CHATHAM — Village Police Chief Peter Volkmann, now also Hudson’s police commissioner, joined U.S. Rep. Antonio Delgado, D-19, at President Donald Trump’s third State of the Union Address on Tuesday.
“I am hoping to hear bipartisan solutions from the president tonight,” Delgado said Tuesday. “Addressing the opioid crisis transcends politics — we need to work with all levels of government on both sides of the aisle to treat those living with addiction as well as to tackle the root causes of the opioid crisis. This is a priority in upstate New York and I’m ready and willing to work with anyone on solutions that save lives. We need to attack this epidemic from all angles — both the symptoms and the causes that perpetuate it.”
Delgado and Volkmann have been collaborating to bring awareness to the opioid epidemic in upstate New York.
“I’m honored to join Rep. Delgado at the State of the Union on Tuesday,” Volkmann said. “Thew opioid epidemic is hurting our upstate communities, and we need coordinated action at a local and national level. I’m grateful for the work that Rep. Delgado has done already to support our community and I look forward to working closely with him as we continue our efforts.”
Volkmann was included in Delgado’s panel discussion with medical professionals, non-profit organizations, law enforcement and those recovering from addiction throughout the 19th District last fall in Glasco. Delgado wanted to approach the issue with support for those living with addiction through medication-assisted treatment and destigmatizing addiction with more focus on drug courts than incarceration.
Volkmann received the 2018 Police Assisted and Recovery Initiative Leadership Award for his development and work with the Chatham Cares 4 U Initiative through the Chatham Police Department, which provides help arranging treatment and transportation for opioid addiction to anyone who requests it instead of arresting them.
“Chatham Police Chief Peter Volkmann is working on the front lines and doing life-saving work to respond to overdoses, connect individuals with treatment facilities, and hear from patients about living in recovery from the disease that is addiction,” Delgado said. “His innovative program in Columbia County is a model for the country when it comes to opioid treatment and recovery. We know it will take working at all levels of government to end the opioid epidemic, and that’s why I’m lucky to have Chief Volkmann as a partner in these efforts. I’m pleased he [joined] me for the State of the Union as we send a powerful message that this crisis demands urgent action.”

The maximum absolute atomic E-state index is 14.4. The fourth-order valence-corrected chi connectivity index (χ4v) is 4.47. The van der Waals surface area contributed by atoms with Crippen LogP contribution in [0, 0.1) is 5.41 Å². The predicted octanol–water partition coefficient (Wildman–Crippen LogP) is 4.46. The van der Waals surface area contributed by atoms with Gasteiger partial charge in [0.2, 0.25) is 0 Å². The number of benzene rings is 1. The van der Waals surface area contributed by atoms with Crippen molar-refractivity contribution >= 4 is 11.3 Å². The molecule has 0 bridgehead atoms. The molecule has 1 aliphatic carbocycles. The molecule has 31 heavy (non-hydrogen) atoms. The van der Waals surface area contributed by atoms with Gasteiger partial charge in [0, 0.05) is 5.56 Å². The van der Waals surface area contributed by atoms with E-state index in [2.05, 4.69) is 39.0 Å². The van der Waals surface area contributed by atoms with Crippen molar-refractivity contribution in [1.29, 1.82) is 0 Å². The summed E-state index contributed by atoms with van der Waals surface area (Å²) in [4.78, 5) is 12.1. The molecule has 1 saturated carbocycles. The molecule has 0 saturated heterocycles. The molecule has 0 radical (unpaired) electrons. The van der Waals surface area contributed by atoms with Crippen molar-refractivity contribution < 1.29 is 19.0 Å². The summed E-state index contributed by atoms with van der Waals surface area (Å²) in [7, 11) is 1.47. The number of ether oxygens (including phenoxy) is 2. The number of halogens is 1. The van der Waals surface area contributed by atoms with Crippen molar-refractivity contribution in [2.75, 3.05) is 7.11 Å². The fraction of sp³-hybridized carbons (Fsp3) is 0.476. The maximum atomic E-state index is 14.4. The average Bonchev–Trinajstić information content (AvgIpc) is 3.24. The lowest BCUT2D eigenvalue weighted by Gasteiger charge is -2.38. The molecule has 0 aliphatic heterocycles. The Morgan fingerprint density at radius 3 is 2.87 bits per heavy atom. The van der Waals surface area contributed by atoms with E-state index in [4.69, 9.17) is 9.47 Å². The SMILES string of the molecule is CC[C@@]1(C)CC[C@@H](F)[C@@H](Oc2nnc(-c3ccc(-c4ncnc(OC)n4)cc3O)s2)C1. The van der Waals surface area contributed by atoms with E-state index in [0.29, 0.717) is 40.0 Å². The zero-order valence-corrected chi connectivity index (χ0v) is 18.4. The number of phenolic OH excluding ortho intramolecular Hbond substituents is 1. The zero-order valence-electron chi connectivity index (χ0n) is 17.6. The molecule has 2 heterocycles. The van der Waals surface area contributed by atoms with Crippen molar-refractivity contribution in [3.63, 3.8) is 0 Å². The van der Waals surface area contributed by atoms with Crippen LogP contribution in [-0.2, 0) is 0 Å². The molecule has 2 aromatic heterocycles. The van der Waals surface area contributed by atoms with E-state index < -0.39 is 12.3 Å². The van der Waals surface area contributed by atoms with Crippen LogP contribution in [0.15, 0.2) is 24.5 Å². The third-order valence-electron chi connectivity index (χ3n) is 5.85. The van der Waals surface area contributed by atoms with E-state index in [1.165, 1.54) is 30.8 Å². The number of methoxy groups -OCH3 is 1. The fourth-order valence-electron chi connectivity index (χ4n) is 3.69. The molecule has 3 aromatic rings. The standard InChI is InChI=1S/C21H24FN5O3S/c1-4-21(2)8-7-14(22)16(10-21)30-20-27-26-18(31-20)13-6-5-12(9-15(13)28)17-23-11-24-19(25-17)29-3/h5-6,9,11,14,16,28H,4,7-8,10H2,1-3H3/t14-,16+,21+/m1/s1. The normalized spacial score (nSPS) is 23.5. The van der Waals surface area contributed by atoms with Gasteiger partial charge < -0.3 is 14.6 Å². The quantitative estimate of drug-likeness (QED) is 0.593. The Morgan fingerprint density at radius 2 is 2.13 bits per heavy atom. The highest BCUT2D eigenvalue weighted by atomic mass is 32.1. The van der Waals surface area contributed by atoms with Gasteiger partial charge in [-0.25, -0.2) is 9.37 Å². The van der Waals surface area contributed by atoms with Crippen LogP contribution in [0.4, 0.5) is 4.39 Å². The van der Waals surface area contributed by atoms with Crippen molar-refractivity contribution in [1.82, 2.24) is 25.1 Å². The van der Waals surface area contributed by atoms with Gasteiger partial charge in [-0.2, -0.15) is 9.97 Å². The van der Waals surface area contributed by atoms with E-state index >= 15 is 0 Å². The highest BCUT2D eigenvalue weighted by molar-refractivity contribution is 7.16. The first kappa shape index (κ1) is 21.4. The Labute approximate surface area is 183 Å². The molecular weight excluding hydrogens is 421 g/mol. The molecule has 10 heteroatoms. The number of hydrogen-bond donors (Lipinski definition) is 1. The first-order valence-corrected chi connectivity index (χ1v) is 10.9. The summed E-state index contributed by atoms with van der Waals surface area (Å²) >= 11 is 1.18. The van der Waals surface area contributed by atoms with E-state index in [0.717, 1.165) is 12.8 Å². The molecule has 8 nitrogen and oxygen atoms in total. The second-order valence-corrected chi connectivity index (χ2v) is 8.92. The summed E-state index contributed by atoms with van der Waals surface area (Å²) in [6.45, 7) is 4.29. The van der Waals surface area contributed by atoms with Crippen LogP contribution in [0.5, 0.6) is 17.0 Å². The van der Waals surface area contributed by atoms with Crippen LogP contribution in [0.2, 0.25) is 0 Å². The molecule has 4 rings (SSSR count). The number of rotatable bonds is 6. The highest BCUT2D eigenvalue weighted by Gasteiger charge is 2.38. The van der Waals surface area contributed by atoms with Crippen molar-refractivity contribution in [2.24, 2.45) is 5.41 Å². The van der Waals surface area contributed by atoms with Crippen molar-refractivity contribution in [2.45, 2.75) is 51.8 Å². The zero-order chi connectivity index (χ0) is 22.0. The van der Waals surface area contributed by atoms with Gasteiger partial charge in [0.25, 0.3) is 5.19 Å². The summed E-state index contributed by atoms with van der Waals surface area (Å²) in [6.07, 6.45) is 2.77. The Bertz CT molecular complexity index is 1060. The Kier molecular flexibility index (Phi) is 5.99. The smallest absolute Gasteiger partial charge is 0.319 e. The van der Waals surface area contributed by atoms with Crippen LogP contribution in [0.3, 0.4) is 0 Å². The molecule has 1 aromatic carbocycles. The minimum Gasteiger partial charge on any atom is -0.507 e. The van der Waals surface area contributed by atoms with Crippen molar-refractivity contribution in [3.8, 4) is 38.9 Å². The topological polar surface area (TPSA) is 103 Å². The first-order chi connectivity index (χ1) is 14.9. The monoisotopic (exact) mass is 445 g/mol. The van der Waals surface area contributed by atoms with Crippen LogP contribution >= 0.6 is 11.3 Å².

Delgado is a member of the Freshman Working Group on Addiction and supported the Mainstreaming Addiction Treatment Act (H.R. 2482) that would lift restrictions for health care providers to prescribe buprenorphine, a treatment that helps those suffering with a substance-use disorder. Currently, the process to apply for the DEA waiver to prescribe it to treat addiction is complex.
Delgado also introduced the Save Lives Act (H.R. 5196) on November 20, 2019, seeking to ban opioid drug manufacturers’ corporate PACs from donating to political campaigns.
“Addressing the opioid crisis must also include rooting out the corrupting influences that perpetuate it. The opioid crisis is deeply prevalent in New York, especially in our rural communities, and yet pharmaceutical companies and special interests continue to have free rein to advance their agenda by lining the pockets of lawmakers in Washington,” Delgado said. “The Save Lives Act will take important steps to limit the influence of opioid manufacturers and make sure our representatives work for the people they serve, not special interests.”
This is Delgado’s second State of the Union Address. In 2019 Delgado invited Hoosick Falls resident Michael Hickey, who discovered elevated levels of PFOA chemicals in the local water supply following his father’s death from cancer.
Trump did not include the opioid epidemic in the talking points a senior White House official shared earlier this week. The State of the Union Address begins at 9 p.m. EST.
Abby Hoover is a reporter at the Register-Star. Contact her at firstname.lastname@example.org or (518) 828-1616 ext. 2500.